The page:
RONDA, Spain — Tap the 2017 Mercedes-AMG C63 Coupe’s aluminum paddle shifter at speed, and a quick Bra-thwoomp! fills the leather and Alcantara cabin. The spine-to-sternum snort is an unapologetic blurt — a mandatory part of the experience, according to AMG boss Tobias Moers — that speaks volumes to the brand’s desire for differentiation. Vive la différence, Mercedes; we’re digging your bass-heavy music cues.
In this conflicted era of roaring horsepower and elevated efficiency, the latest C63 flies deliberately in the face of its six-cylinder BMW M4 and Cadillac ATS-V foes, if only for its increasingly novel V-8 configuration. The design language provides enlarged nose intakes, engorged power domes, and flared wheel arches that add just under 3 inches of bulk at either end. The effect, however, can be dubious at certain angles: When viewed from above, the C63 more closely resembles a Mustang or Accord than a $72,000-ish übercoupe. For maximum effect, it’s best to glare at this muscled-up specimen from dead ahead or straight behind.
Visual direction aside, those pedestrian associations vanish quickly from the C63 S’s snug bucket seats when chasing a low-slung AMG GT S coupe at Circuito Ascari in southern Spain. Boasting a 4.0-liter twin-turbo V-8 that’s essentially a non-dry sump version of the mill found in the GT-S, this four-seater produces 503 horsepower and 516 lb-ft of torque in S form (or 469 hp and 479 lb-ft in the standard setup). According to the company spec sheet, that’s good for 0-to-60 mph sprints in 3.8 seconds (3.9 clicks for the regular model) and an electronically limited top speed of 180 mph (or 155 mph).
The palm-filling steering wheel with the center marker at 12 o’clock? Perfectly apt for the new sled, which uses stiffer settings, a reinforced front cross member, negative camber settings, and thicker-gauge aluminum on the steering knuckles for sharper feel. The S model receives an electronic limited-slip differential that reduces inside wheel speed during cornering acceleration and stabilizes the rear end during hard braking. The electrically powered tail minder considers yaw rate, steering angle, and throttle to determine torque allocation. Also included with the S package are adjustable engine mounts that manage the powerplant’s 450 pounds or so of mass, which can rock and roll a vehicle’s dynamics when unchecked. Three-setting magnetic dampers are tied to drive modes (and can also be adjusted separately), all of which is managed by a toggle switch on the center console that scrolls through a total of four modes.
Dialed into its most aggressive Track setting, the proceedings start on a properly dramatic note at Ascari, with the V-8’s burbling idle belying its forced induction. During the first session on the recently rain-drenched circuit, worn tires and slick surfaces seemed to contradict the new C63’s Nürburgring time of 7 minutes, 43 seconds, which matches that of the stunning, previous-gen Black Series. However, our second go on fresh rubber revealed a noticeably improved dynamic over its non-Black Series predecessor, namely through sharper turn-in, planted mid-corner manners, and less comically tail-happy exit characteristics.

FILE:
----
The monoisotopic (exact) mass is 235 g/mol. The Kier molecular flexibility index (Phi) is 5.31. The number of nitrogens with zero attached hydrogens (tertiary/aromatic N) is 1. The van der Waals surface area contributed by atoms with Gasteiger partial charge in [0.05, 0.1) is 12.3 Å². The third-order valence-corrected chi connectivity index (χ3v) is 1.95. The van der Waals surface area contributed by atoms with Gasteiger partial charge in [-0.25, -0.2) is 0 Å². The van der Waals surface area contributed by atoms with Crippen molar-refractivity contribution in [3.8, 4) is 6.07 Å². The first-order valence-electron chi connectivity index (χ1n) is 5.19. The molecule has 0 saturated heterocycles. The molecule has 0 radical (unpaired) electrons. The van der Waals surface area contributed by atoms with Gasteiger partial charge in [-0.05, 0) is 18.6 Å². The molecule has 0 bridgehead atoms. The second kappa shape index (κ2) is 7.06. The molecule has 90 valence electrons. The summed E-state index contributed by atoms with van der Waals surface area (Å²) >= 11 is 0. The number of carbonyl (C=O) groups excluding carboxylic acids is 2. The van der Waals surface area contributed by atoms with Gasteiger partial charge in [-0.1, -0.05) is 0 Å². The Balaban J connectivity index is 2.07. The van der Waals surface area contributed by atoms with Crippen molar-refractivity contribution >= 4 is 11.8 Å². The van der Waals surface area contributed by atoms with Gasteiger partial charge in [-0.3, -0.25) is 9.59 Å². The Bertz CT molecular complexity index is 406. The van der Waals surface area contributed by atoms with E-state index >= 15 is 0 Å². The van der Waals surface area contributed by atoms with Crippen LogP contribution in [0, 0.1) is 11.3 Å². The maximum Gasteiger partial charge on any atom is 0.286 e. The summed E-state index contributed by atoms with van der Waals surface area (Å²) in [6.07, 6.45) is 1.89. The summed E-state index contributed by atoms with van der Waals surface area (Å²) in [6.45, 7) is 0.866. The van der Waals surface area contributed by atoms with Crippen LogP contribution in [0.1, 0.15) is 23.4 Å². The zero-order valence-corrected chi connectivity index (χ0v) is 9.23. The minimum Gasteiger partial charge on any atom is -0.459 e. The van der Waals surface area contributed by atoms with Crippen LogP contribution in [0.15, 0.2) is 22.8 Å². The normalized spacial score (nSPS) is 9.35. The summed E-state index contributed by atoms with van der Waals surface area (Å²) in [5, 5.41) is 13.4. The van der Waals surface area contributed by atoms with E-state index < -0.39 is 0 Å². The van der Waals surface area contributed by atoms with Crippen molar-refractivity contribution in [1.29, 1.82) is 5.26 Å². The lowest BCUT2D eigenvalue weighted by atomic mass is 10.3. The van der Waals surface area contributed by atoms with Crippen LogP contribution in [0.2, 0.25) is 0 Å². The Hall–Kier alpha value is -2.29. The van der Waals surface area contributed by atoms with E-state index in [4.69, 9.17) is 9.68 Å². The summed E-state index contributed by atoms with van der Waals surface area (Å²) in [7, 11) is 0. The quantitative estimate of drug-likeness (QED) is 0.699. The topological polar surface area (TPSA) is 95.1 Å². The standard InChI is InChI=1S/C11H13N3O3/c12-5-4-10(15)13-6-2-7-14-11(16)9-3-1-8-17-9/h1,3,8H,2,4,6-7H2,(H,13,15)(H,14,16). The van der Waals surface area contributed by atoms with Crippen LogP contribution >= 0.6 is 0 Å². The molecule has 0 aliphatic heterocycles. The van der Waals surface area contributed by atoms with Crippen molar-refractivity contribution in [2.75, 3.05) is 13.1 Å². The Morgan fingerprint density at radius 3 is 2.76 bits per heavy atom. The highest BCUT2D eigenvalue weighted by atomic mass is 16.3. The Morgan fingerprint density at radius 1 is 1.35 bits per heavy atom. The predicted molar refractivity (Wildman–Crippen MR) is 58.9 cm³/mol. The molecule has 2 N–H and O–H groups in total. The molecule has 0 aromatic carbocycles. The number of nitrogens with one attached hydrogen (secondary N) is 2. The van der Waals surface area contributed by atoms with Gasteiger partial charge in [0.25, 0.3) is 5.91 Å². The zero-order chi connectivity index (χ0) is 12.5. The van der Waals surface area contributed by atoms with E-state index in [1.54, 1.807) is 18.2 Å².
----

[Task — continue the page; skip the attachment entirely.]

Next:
The V-8’s massive torque, which crescendos between 1,750 rpm and 4,500 rpm, can still easily kick the tail out, but a discreetly dispensed pro tip from Moers helps avert throttle drunk maneuvers: Flip the gearbox to manual mode, and the engine mapping transforms to a more linear, progressive setting. The change is like a secret handshake for AMG drivers and isn’t disclosed in any Mercedes-Benz documentation, anywhere. You’re welcome.
By the third session on the track, the GT S pace car driven masterfully by DTM champ Bernd Schneider became even more reachable. Though the C63’s 3,803-pound curb weight and 51/49 front-to-back weight bias can’t match the GT-S’s more track-focused setup, it does manage a commendable job of rolling with the high-speed punches. The improved Speedshift MCT seven-speed transmission always finds the proper gear on its own in the Track setting, but manual mode lays power down more effectively (though overeager, heavy-footed drivers may still find the lure of wheel-spinning torque too tempting to resist). However, even in Track mode, the traction control system is still too limiting for Schneider-chasing antics: Switch to ESP Sport Handling, and the coupe finally powerslides beautifully through corners in effortless, manageable drifts aided by the accurate, electrically actuated steering. Optional carbon-ceramic brakes scrub off speed effectively, making it easier to mitigate the V-8-induced antics and attain appropriate corner entry speeds.
The newest AMG extends the sub-brand’s ongoing theme of oversized power and driver-focused charms, expanding on the foundation built by the range-topping GT-S. Though its competitors are potent, the new 2017 Mercedes-AMG C63 S Coupe’s sonic blurt signifies this coupe’s ever-focused mission, calling traditionalists home with V-8 charisma and autobahn-ready composure. It may be an expansion of the workaday Mercedes-Benz volume seller, but the C63 exudes enough allure to keep the speed-addled set amply satisfied.
Road tripping the new C63 S Coupe across Andalusian highways revealed interstate-shrinking speed and surprising comfort from the adaptive suspension. Though there’s a glued-down connection to the road and more than a bit of thrum from the Michelin rubber, the kinematics aren’t jarring or grating enough to annoy over the long haul. Similarly, the blaring exhaust note can be tamed in the more sedate drive mode settings, allowing you to focus on the restrained interior surfaces and the real aluminum accents on the standard Burmester sound system.